* Buza may have sounded like an East End pub on the Costa del Crime owned by Ray Winstone, but actually turned out to be a charming bar accessible via a narrow alley through the city walls and perched precariously on the cliffs but offering a fabulous vantage point looking out to sea.

* But even Buza can't claim the prize for the most idiosyncratic drinking establishment in Dubrovnik - that prize is comfortably carried off by the always-lively Troubadour, which describes itself as a "hard jazz caffe", which accommodates about 15 people at most (though there is some seating in the square outside), and which essentially functions as a stage for the considerable crooning talents of owner Marko and barman Nick.

Ready, steady, eat!

* Croatia furnished me with further evidence, in the form of Ozujsko and Karlovacko, that wherever in the world you go, the local cooking lager will be infinitely superior to bloody Carling.

* There's nothing quite so disconcerting as chomping into something to discover it's far, far from what you expected it to be. Looked like a jumbo sausage roll, turned out to be a kind of pain au chocolat...

* Menus were regularly a thing of wonder. I took a gamble that something had been lost in translation in ordering steak with "green paper sauce" on the first night, while it amused us that the Croatian for peanut and whipped cream is "kikiriki" and "slag" respectively. (Which reminds me - we should have brought some "peanut flips" (essentially peanut-flavour Wotsits) home with us.) Never did find out exactly what was in the three peculiarly enigmatically named cocktails served in one of the bars, "White Night", "Owner" and "You Will See".

* A tip-off from experience (not ours, but of another pair of British diners): if you decide to do as the Croatians do and, er, eat Mexican, don't have the temerity to complain about the food or speed of service in Chihuahua Cantina Mexicana - you might get the chef haranguing you at your table and threatening to call the police if you don't agree to pay in full...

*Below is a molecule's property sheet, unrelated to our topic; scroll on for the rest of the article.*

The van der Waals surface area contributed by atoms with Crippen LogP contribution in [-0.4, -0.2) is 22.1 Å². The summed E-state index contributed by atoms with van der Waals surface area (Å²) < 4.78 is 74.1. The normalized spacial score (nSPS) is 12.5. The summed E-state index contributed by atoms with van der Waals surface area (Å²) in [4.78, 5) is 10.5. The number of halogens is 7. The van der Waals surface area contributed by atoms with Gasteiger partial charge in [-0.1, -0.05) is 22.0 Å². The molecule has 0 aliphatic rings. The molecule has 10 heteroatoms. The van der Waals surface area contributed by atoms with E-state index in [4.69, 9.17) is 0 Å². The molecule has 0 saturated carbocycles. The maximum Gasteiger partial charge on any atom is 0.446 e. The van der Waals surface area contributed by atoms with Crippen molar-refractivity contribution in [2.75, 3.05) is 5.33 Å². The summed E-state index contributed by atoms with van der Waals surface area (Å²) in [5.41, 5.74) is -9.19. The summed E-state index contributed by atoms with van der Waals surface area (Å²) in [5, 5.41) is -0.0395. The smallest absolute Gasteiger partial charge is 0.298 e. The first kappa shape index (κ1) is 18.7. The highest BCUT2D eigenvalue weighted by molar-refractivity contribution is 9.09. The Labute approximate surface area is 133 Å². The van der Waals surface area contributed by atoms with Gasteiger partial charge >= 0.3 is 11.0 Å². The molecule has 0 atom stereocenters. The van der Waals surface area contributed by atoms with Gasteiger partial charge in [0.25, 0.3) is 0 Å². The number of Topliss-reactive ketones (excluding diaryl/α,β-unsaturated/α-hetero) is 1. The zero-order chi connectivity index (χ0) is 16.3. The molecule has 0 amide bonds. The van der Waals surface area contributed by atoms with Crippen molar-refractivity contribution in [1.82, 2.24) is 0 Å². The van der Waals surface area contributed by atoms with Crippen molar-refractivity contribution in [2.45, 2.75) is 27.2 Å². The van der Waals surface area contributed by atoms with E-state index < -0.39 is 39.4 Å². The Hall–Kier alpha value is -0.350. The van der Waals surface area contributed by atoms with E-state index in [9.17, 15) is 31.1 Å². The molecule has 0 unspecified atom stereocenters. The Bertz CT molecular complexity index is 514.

* And the award for best meal of the holiday goes to vegetarian restaurant Nishta. The name translates as "nothing" - when it opened, so our (largely) trusty guidebook told us, curious locals were informed that it served everything except meat, which they concluded meant nothing... The menu ranges across countries and continents (falafel, chow mein, quesadillas) and they also do a mean chocolate fondue, but what impressed Jen the most, I think, was the pink grouting in the toilet...

Thanks for the memories

Spying a chubby 12-year-old boy wearing a T-shirt that read "I don't need sex - the government fucks me every day"? Watching a nun get arrested? Discovering that Jen thought 'Rockin' In The Free World' was by Shakin' Stevens?

Nah, the most memorable part of the holiday was the Monday evening - celebrating my beloved and for once blessed football team's promotion back to the "big time" ((c) Sky Sports) by slugging pitchers of pivo and shots of walnut brandy, being serenaded by Nick's rendition of 'Fly Me To The Moon' in the Troubadour and finally being gently dissuaded from clambering into a medieval fountain...